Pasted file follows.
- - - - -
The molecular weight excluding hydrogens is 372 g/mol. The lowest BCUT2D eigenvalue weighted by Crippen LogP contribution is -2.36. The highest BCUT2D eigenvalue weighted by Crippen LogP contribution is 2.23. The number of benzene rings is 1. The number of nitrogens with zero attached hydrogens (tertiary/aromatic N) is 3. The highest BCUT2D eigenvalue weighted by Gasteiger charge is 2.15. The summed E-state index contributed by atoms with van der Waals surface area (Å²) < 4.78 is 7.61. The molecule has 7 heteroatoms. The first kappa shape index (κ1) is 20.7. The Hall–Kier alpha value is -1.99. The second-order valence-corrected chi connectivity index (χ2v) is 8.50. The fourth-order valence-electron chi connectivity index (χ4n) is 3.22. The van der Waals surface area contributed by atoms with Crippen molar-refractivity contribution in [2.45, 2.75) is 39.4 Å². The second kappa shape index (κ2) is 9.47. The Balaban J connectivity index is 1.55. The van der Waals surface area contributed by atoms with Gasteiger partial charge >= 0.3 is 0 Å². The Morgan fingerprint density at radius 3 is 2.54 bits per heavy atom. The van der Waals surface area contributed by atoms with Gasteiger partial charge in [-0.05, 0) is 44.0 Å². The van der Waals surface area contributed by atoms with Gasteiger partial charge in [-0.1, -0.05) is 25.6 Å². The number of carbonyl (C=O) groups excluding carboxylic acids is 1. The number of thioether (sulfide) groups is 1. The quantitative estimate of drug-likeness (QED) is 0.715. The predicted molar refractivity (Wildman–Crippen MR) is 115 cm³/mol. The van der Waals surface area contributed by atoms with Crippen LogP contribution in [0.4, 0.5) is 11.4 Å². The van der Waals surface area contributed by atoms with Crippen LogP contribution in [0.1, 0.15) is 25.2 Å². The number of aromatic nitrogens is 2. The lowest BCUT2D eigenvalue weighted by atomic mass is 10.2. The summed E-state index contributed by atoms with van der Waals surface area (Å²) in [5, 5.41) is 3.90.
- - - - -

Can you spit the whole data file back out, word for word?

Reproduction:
The molecular weight excluding hydrogens is 372 g/mol. The lowest BCUT2D eigenvalue weighted by Crippen LogP contribution is -2.36. The highest BCUT2D eigenvalue weighted by Crippen LogP contribution is 2.23. The number of benzene rings is 1. The number of nitrogens with zero attached hydrogens (tertiary/aromatic N) is 3. The highest BCUT2D eigenvalue weighted by Gasteiger charge is 2.15. The summed E-state index contributed by atoms with van der Waals surface area (Å²) < 4.78 is 7.61. The molecule has 7 heteroatoms. The first kappa shape index (κ1) is 20.7. The Hall–Kier alpha value is -1.99. The second-order valence-corrected chi connectivity index (χ2v) is 8.50. The fourth-order valence-electron chi connectivity index (χ4n) is 3.22. The van der Waals surface area contributed by atoms with Crippen molar-refractivity contribution in [2.45, 2.75) is 39.4 Å². The second kappa shape index (κ2) is 9.47. The Balaban J connectivity index is 1.55. The van der Waals surface area contributed by atoms with Gasteiger partial charge >= 0.3 is 0 Å². The Morgan fingerprint density at radius 3 is 2.54 bits per heavy atom. The van der Waals surface area contributed by atoms with Gasteiger partial charge in [-0.05, 0) is 44.0 Å². The van der Waals surface area contributed by atoms with Gasteiger partial charge in [-0.1, -0.05) is 25.6 Å². The number of carbonyl (C=O) groups excluding carboxylic acids is 1. The number of thioether (sulfide) groups is 1. The quantitative estimate of drug-likeness (QED) is 0.715. The predicted molar refractivity (Wildman–Crippen MR) is 115 cm³/mol. The van der Waals surface area contributed by atoms with Crippen LogP contribution in [0.4, 0.5) is 11.4 Å². The van der Waals surface area contributed by atoms with Crippen LogP contribution in [0.1, 0.15) is 25.2 Å². The number of aromatic nitrogens is 2. The lowest BCUT2D eigenvalue weighted by atomic mass is 10.2. The summed E-state index contributed by atoms with van der Waals surface area (Å²) in [5, 5.41) is 3.90.